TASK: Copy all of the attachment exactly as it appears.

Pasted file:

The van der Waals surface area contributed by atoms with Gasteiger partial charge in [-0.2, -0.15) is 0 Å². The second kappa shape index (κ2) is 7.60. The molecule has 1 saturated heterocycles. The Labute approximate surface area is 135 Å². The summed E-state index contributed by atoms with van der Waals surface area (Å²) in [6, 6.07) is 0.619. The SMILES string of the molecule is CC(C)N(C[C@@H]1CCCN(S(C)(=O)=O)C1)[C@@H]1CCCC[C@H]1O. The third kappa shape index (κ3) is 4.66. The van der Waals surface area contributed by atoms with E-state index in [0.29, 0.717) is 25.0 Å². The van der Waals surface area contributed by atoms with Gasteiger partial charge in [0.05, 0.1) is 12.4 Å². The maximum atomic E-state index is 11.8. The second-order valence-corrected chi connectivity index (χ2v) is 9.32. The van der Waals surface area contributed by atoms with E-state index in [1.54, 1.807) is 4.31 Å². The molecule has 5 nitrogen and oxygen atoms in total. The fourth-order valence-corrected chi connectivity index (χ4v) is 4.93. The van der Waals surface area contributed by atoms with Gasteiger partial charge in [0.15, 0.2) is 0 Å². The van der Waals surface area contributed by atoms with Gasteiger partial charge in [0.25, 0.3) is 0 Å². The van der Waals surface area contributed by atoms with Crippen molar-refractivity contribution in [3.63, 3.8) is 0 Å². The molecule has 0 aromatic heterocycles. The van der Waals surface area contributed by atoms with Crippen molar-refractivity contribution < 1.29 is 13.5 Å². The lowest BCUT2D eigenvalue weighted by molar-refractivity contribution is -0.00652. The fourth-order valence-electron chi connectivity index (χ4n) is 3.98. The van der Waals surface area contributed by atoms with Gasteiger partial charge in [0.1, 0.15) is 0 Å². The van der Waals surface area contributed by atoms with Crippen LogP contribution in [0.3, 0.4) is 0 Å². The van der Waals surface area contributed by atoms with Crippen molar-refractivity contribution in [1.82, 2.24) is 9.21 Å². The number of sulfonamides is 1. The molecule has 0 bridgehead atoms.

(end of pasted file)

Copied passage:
The van der Waals surface area contributed by atoms with Gasteiger partial charge in [-0.2, -0.15) is 0 Å². The second kappa shape index (κ2) is 7.60. The molecule has 1 saturated heterocycles. The Labute approximate surface area is 135 Å². The summed E-state index contributed by atoms with van der Waals surface area (Å²) in [6, 6.07) is 0.619. The SMILES string of the molecule is CC(C)N(C[C@@H]1CCCN(S(C)(=O)=O)C1)[C@@H]1CCCC[C@H]1O. The third kappa shape index (κ3) is 4.66. The van der Waals surface area contributed by atoms with E-state index in [0.29, 0.717) is 25.0 Å². The van der Waals surface area contributed by atoms with Gasteiger partial charge in [0.05, 0.1) is 12.4 Å². The maximum atomic E-state index is 11.8. The second-order valence-corrected chi connectivity index (χ2v) is 9.32. The van der Waals surface area contributed by atoms with E-state index in [1.54, 1.807) is 4.31 Å². The molecule has 5 nitrogen and oxygen atoms in total. The fourth-order valence-corrected chi connectivity index (χ4v) is 4.93. The van der Waals surface area contributed by atoms with Gasteiger partial charge in [0.15, 0.2) is 0 Å². The van der Waals surface area contributed by atoms with Gasteiger partial charge in [0.25, 0.3) is 0 Å². The van der Waals surface area contributed by atoms with Crippen molar-refractivity contribution in [3.63, 3.8) is 0 Å². The molecule has 0 aromatic heterocycles. The van der Waals surface area contributed by atoms with Crippen molar-refractivity contribution < 1.29 is 13.5 Å². The lowest BCUT2D eigenvalue weighted by molar-refractivity contribution is -0.00652. The fourth-order valence-electron chi connectivity index (χ4n) is 3.98. The van der Waals surface area contributed by atoms with Gasteiger partial charge in [0.1, 0.15) is 0 Å². The van der Waals surface area contributed by atoms with Crippen LogP contribution in [0.3, 0.4) is 0 Å². The van der Waals surface area contributed by atoms with Crippen molar-refractivity contribution in [1.82, 2.24) is 9.21 Å². The number of sulfonamides is 1. The molecule has 0 bridgehead atoms.